Sunshine Coast 70.3 complete for 2015. After last years ‘DNF’ (did not finish) I was very excited, relieved and happy to finally put my demons to bed and complete and race this one well! This weekend also marked the first weekend that both my daughters completed the Ironkids race. This was the first kids race that was timed, so my eldest daughter was very excited and interested to review her results. My youngest competed in the family wave, so she had adult company during the race! I got burned and she asked Uncle Johnny (a very close friend) to race with her, as she was concerned I was not going to be able to finish like last year, oh from the mouth of babes! Both girls competed and finished with big smiles on their faces the whole time. These smiles are inspirational and proved to be so for me on Sunday!
So before I get into the nitty gritty of the day here is my result:
|Year||Number||Overall time||Swim time||T1||Bike time||T2||Run time|
|Sunshine Coast 70.3||2015||646||5:00:06||0:31:21||0:03:06||2:32:52||0:02:11||1:50:31|
Yes you are reading correctly, I missed the 5 hour mark by 6 seconds! So, in summary I improved my swim time by 1 minute 40 seconds, my bike time by just short of 9 minutes and my run time by 35 minutes 31 seconds. A total improvement on my last 70.3 (half ironman) of just over 46 minutes! Very happy with that!
So here’s how my day went, a 4am wake up on race day, after a typical restless night (because really who sleeps on the eve of a race). I had my usual french toast (eggy bread) for breakfast with maple syrup and banana with 300mm of Endura Opti from Metagenics, this meal has served me well over the years and is a steady constant. For the first time in a while Mel (my wife) was able to accompany me down to transition, Khioni (my sister), decided to have a sleep over at our unit with her eldest daughter, so we left them all asleep and headed to transition to set up for the day. I really love this part of the race, the nervous energy can almost be cut with a knife. The elites right down to the first timers setting up all their gear in one area. Electric is a great word to describe it! I’m very methodical in transition, pump up my tires first, set up the bike with drinks (shots tables in two bottles & Endura magnesium enriched endurance in the 3rd bottle) and nutrition (for this race I took 6 gels, 3 Endura cool mint and 3 Ettixx lime), then lay out the towel, running shoes, socks (yes I always wear socks for the run), number belt, glasses and bike helmet. Leaving two gels & a bar in transition, as back up and just in case! Before leaving and heading to the swim start / warm up I always run through the steps of navigating transition smoothly:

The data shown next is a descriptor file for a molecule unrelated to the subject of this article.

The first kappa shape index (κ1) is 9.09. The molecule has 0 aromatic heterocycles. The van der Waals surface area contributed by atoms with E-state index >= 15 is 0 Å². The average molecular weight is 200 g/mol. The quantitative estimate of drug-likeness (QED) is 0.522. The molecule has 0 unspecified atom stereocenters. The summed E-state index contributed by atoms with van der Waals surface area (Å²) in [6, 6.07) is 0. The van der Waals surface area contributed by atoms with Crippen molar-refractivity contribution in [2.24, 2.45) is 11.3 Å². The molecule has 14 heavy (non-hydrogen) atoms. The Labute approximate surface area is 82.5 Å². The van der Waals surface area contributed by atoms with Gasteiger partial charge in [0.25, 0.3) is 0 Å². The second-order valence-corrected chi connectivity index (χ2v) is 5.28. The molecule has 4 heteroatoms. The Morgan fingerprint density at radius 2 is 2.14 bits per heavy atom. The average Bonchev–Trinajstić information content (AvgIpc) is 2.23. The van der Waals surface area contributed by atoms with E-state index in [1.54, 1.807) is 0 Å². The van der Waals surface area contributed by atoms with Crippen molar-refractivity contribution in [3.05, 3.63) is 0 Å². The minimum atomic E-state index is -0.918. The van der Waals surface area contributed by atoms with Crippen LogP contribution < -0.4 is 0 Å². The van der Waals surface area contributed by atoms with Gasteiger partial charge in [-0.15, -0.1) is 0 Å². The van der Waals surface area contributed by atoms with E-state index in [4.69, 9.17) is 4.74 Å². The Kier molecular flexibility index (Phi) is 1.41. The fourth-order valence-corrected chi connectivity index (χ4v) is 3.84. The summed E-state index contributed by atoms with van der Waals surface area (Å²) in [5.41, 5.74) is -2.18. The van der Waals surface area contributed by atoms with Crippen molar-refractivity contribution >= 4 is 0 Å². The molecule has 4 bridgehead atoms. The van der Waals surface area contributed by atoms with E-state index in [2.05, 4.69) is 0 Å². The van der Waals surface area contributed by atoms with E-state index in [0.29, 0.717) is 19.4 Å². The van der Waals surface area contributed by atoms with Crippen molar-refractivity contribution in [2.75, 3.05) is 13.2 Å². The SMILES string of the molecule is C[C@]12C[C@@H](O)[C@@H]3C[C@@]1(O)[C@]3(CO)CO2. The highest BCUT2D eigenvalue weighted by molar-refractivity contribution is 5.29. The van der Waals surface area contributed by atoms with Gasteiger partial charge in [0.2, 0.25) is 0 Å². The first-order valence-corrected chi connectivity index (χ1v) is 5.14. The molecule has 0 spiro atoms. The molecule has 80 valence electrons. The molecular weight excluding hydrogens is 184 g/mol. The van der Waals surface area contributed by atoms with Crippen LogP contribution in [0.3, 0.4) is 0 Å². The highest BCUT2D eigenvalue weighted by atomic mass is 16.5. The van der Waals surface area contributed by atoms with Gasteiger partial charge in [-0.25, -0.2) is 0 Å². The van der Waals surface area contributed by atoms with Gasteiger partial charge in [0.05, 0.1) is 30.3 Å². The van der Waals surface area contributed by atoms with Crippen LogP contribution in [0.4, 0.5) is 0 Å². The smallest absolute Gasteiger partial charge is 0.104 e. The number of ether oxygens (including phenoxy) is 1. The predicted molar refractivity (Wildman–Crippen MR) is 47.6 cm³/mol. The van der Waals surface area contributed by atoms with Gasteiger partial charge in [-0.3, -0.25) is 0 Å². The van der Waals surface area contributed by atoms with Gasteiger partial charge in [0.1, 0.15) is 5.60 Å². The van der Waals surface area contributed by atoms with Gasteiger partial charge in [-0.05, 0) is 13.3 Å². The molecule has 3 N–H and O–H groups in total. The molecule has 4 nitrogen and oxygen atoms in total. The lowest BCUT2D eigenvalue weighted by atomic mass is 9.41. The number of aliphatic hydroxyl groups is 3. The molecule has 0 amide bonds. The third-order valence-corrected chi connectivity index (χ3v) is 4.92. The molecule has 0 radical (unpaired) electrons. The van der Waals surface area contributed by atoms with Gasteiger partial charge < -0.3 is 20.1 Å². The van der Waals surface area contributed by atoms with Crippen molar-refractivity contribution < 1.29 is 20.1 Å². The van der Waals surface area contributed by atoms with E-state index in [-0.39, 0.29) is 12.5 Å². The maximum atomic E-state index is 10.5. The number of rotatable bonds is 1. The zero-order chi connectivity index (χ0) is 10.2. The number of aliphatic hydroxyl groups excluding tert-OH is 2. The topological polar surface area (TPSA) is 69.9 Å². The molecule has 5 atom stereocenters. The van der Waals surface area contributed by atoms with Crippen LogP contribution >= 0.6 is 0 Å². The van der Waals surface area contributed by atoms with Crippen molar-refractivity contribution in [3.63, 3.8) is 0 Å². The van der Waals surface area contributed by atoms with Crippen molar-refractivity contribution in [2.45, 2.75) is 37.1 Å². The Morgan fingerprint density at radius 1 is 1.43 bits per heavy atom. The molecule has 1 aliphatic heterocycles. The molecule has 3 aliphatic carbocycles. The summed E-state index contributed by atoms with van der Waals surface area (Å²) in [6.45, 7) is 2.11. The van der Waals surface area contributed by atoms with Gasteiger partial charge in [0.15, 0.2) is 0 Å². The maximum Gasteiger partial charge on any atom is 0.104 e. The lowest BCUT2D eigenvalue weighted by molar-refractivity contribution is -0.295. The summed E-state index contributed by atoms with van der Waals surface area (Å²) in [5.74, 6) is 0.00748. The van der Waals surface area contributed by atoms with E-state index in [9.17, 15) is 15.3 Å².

- Cap & goggles off & down, wetsuit off (placed under the rack at the back wheel of the bike), helmet on, sunglasses and go, T1 done!
- Rack my bike, helmet off, cap (running hat) on, number belt on, socks & shoes on, tie laces (tight but not over tight), quick gel and go, T2 done!
Once I was confident & comfortable I headed up to the info booth to put my wetsuit on (which should almost be a 4th & 1st leg of every triathlon) and then down to the swim start. I left my run to the swim start a little later than normal this year, so ended up skipping the ocean warm up and met a mate (Troy) in the Zone 1 line up and headed straight to the start line, figured I would warm up out to the first buoy! The new rolling swim start was a welcome change in my opinion! It meant I had clean water from start to end of the swim. The swim was solid, I didn’t push to my limits, but focused on keeping my stroke long and strong. Conditions were perfect for the ocean swim and I was very happy to exit the water and hear my wife’s voice cheering me on in a perfect time of 31 minutes. Now up the torturous stairs and into T1.